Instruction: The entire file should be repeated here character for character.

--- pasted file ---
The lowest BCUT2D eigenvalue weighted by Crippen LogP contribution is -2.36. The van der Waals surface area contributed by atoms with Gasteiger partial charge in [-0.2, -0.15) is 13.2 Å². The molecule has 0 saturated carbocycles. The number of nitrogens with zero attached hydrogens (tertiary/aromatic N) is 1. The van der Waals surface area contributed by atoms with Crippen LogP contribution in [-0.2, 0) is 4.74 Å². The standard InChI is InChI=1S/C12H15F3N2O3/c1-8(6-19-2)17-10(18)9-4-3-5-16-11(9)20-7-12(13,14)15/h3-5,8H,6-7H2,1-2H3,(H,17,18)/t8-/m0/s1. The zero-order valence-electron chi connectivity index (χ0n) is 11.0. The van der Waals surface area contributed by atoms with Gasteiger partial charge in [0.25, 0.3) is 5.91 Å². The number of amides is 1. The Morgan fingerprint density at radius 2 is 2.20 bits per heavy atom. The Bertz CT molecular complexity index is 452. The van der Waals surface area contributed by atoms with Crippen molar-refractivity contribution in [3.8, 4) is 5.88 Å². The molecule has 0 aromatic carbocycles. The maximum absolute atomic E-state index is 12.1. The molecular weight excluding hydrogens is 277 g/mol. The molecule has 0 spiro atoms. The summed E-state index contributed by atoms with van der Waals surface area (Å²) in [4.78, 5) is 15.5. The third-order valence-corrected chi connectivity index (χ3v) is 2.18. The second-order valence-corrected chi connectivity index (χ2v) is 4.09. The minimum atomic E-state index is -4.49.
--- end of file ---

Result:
The lowest BCUT2D eigenvalue weighted by Crippen LogP contribution is -2.36. The van der Waals surface area contributed by atoms with Gasteiger partial charge in [-0.2, -0.15) is 13.2 Å². The molecule has 0 saturated carbocycles. The number of nitrogens with zero attached hydrogens (tertiary/aromatic N) is 1. The van der Waals surface area contributed by atoms with Crippen LogP contribution in [-0.2, 0) is 4.74 Å². The standard InChI is InChI=1S/C12H15F3N2O3/c1-8(6-19-2)17-10(18)9-4-3-5-16-11(9)20-7-12(13,14)15/h3-5,8H,6-7H2,1-2H3,(H,17,18)/t8-/m0/s1. The zero-order valence-electron chi connectivity index (χ0n) is 11.0. The van der Waals surface area contributed by atoms with Gasteiger partial charge in [0.25, 0.3) is 5.91 Å². The number of amides is 1. The Morgan fingerprint density at radius 2 is 2.20 bits per heavy atom. The Bertz CT molecular complexity index is 452. The van der Waals surface area contributed by atoms with Crippen molar-refractivity contribution in [3.8, 4) is 5.88 Å². The molecule has 0 aromatic carbocycles. The maximum absolute atomic E-state index is 12.1. The molecular weight excluding hydrogens is 277 g/mol. The molecule has 0 spiro atoms. The summed E-state index contributed by atoms with van der Waals surface area (Å²) in [4.78, 5) is 15.5. The third-order valence-corrected chi connectivity index (χ3v) is 2.18. The second-order valence-corrected chi connectivity index (χ2v) is 4.09. The minimum atomic E-state index is -4.49.